Target also leads the pack when it comes to paid search spending, a new report finds.
Google Inc. says it plans to halt sales of its Nexus One smartphone through its online store, less than six months after the store’s opening marked the search engine’s first entry into e-commerce.
“While the global adoption of the Android platform has exceeded our expectations, the web store has not,” wrote Andy Rubin, Google engineering vice president, in a blog post. “It’s remained a niche channel for early adopters, but it’s clear that many customers like a hands-on experience before buying a phone, and they also want a wide range of service plans to choose from.”
Google launched its web store, Google.com/phone, to sell the Nexus One, which uses Google’s Android operating system, directly to consumers. At its launch, Google said the site aimed to make buying a mobile phone and service easier by enabling consumers to buy the phone separately from phone service. That’s unlike the standard practice in the U.S. where consumers typically buy a phone and service as a package from a mobile network operator. When consumers buy a phone with a long-term contract, mobile network operators typically offer the phone at a subsidized price. For example, Google sells the phone without service for $529, or $179 with a two-year contract from T-Mobile USA.
The dominant search engine says it plans to work with phone carriers to sell the device through carriers’ retail stores.
Once Google increases the availability of Nexus One in stores, it will stop direct sales of the phones and will use the Google.com/phone site to highlight the phone’s features. The site offers a 3-D tour of the phone, as well as animation to show off the phone’s magnification features and illustrate that the phone is as thick as a pencil and the same weight as 53 pennies.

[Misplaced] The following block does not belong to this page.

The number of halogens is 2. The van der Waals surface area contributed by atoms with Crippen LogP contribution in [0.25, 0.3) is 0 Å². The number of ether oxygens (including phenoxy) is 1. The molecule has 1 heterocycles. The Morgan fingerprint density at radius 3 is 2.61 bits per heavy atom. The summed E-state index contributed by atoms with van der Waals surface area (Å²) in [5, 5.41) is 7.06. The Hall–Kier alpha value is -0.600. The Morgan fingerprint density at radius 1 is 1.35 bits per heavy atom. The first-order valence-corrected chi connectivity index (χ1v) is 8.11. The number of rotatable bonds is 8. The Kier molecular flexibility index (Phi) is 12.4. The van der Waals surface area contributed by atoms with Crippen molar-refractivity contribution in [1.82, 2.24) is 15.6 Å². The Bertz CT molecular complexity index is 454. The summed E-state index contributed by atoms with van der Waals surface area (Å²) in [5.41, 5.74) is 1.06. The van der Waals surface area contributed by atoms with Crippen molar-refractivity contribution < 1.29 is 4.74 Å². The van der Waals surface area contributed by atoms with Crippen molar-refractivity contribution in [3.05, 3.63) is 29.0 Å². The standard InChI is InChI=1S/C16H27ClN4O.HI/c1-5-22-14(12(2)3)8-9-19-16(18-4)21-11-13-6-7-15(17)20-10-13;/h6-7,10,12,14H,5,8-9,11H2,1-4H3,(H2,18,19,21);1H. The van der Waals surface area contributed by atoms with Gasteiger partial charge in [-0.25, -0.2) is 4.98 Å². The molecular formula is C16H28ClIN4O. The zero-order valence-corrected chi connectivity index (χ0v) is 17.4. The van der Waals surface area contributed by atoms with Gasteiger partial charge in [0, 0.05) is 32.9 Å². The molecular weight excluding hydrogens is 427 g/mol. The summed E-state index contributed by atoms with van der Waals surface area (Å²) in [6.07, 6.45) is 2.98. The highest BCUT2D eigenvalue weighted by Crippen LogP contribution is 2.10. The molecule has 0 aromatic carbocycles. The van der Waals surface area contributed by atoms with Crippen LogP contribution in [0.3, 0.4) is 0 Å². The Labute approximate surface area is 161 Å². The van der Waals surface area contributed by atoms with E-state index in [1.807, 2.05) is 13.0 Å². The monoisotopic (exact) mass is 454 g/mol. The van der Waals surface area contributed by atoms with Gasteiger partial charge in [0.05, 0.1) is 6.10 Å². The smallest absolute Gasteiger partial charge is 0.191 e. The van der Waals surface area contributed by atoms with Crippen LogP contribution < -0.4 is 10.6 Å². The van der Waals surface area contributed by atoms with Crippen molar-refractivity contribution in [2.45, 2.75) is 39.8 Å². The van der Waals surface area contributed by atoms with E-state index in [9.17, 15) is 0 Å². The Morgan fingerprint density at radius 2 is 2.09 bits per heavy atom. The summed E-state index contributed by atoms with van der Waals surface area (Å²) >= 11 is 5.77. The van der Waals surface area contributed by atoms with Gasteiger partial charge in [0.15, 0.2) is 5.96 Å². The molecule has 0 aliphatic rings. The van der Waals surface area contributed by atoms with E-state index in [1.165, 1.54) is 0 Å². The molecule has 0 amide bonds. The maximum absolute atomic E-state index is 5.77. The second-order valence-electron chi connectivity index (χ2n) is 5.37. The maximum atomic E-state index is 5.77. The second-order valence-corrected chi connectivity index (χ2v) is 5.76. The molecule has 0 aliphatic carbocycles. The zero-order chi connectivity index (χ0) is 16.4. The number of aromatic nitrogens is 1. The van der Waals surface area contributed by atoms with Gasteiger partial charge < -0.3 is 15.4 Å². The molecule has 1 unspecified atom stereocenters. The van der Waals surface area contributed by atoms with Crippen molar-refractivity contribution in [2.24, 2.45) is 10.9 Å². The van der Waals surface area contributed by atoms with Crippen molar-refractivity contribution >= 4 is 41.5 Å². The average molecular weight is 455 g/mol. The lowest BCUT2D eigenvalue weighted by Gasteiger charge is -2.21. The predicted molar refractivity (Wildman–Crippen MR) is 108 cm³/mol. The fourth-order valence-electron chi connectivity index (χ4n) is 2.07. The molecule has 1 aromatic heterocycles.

As it closes its online store, Google intends to focus its energy on further developing the Android platform, says a Google spokesman. In doing so, Google will encourage other handset manufacturers to develop more Android-based smartphones.
Commenting on the closing of the online store, Pacific Crest Securities analyst Steve Weinstein says it shows Google couldn’t change the way Americans prefer to purchase mobile phones. “People are used to having their phones subsidized, they don’t want to pay full price,” he says.
However, Weinstein adds that Google’s closing of its online store coincides with Google’s Android platform gaining steam. The Android platform recently passed Apple Inc.’s iPhone OS to take the No. 2 position among smartphone operating systems, according to the NPD Group, a market research firm. Blackberry holds the top spot.